An example of this is that the children were used to eating food from banana papers, so they grew accustomed to just throwing their biodegradable garbage on the ground – a behavior that doesn’t translate after they’ve been introduced to prepackaged goods. There aren’t trashcans all over Vietnam. So now we’re seeing this beautiful landscape and there’s trash all over. I don’t want to say it’s disheartening, but it was a little bit of a disappointment and definitely not to any fault of the people, more the fault of consumerism that is driving their country – there needs to be some kind of controls that preserve Vietnam’s natural beauty.

What were the specifics of your mission for the latest TRD Pro Challenge and what kinds of obstacles did you guys have to overcome?
Our mission was to go rip across Vietnam in the TRD Pros – we definitely did that. We got to shred and cross the country from Saigon to Hanoi and really push these trucks and feel how they worked in a lot of different environments – sand dunes, deep water crossings, mud, steep stuff, rock crawling. We had to take our time – there’s no safety net, no ambulances, and there are animals and children in the roads. It’s kind of crazy, because you’re not going to go for some high-speed thing – if you do, you’re going to die.

You guys harp on each other pretty hard in the video. What’s the comradery like between you and Bell and Bestwick?
We basically just talk shit the entire time about each other. If you’re not firing on someone, you’re probably getting fired on—offense is the best defense sort of thing. It’s all in good fun and if someone’s not talking shit on you, it’s probably because they don’t like you. Our entire trip was full of bagging on each other out of love. On one side, I had this crazy BMX guy with his twisted British humor; on the other, I had Andy Bell, who just talks about dicks the entire time – and I’m caught in the crossfire of it all [laughs].

The landscapes you guys charged through seemed surreal. What was most unforgettable for you?
The juxtaposition of it all – we would drive through the center of metropolis and then hit some serious stuff in the countryside. Ninh Binh was insane – full of crazy sheer cliffs. That’s where we rolled up on the spot where they were filming the new King Kong movie. And then getting into the traffic in the cities, like in Saigon, just being in the middle of all that insanity. Walking across the street was probably the gnarliest thing I’ve ever done – trusting that I wasn’t going to be killed. There are some forty million scooters in Vietnam zipping in every direction. You literally just walk through complete chaos without looking. The worst thing you can do is look – you hesitate, you die.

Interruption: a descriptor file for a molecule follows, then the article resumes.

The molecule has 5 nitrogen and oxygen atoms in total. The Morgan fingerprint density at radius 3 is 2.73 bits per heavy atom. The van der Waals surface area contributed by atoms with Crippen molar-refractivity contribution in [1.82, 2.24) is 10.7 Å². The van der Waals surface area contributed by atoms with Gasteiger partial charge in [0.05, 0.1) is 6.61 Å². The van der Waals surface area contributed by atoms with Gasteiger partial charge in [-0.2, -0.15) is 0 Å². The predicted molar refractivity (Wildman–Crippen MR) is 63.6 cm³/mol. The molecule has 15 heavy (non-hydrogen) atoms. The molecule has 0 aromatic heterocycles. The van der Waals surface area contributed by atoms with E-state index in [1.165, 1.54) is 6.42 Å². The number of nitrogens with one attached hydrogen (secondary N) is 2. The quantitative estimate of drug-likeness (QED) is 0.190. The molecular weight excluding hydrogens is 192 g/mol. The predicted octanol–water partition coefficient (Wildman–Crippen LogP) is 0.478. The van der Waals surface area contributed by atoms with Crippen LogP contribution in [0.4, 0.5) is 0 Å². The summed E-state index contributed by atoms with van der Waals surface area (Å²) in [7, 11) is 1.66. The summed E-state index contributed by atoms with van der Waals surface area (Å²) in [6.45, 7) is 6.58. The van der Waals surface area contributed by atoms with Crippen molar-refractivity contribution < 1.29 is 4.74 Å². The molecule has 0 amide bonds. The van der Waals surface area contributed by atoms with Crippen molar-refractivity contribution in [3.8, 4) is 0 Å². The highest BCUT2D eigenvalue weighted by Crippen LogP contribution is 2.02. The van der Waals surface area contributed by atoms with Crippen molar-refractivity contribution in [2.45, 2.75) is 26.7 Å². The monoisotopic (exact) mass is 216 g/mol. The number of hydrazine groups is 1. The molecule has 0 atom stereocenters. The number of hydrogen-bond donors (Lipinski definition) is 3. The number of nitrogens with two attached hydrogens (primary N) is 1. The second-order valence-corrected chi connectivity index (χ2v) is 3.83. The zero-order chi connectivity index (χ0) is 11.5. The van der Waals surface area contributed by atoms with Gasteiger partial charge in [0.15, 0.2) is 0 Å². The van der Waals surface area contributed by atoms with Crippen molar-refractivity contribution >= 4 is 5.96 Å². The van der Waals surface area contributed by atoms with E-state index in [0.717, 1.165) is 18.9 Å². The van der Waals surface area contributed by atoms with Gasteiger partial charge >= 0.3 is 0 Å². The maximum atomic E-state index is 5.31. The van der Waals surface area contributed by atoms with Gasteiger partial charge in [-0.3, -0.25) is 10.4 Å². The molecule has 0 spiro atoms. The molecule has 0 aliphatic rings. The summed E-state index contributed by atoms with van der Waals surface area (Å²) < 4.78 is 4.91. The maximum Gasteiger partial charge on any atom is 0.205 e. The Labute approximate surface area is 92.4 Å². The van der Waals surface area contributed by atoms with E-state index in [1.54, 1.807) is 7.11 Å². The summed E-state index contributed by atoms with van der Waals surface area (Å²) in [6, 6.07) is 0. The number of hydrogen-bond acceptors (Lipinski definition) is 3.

What do you feel was predominantly unique to Vietnam?
I dig the freedom. There aren’t too many places you can go in the world where you’re kind of on your own program and your own responsibility. In Vietnam, you can go big and still be in control of your own destiny without a bunch of guidelines. It’s like riding a motorcycle – same thing. Put the two together and you have to watch your shit. The fact that I didn’t run anybody over or hit anybody – I didn’t have one incident while I was there – felt like a big accomplishment because there’s a lot of shit happening all at once and, well, I usually hit something. [Laughs]

While I was there, I was stoked on trying so many interesting delicacies like goat, water buffalo, duck tongue and frog. What was the most exotic for you?
 I ate a duck fetus – I think I’m still paying for that. It’s like an egg where the duck started growing. So you eat the egg with some preformed bird in there. It’s weird because it still tastes like an egg, but there’s pieces in it where the bird started to form – it’s like ‘Fuck, one more week man, and that’s a wing.’ It was gnarly – and I ate one. It was some fucking stupid thing that Andy and Jamie set up, where I was the only one who hadn’t won a Baja race. I haven’t even raced Baja yet, so how could I have won one? That was the mentality over there.

I see the logic.
The logic was, “Let’s make Roland do something fucking dumb.” But I’m a gamer – I’m always down.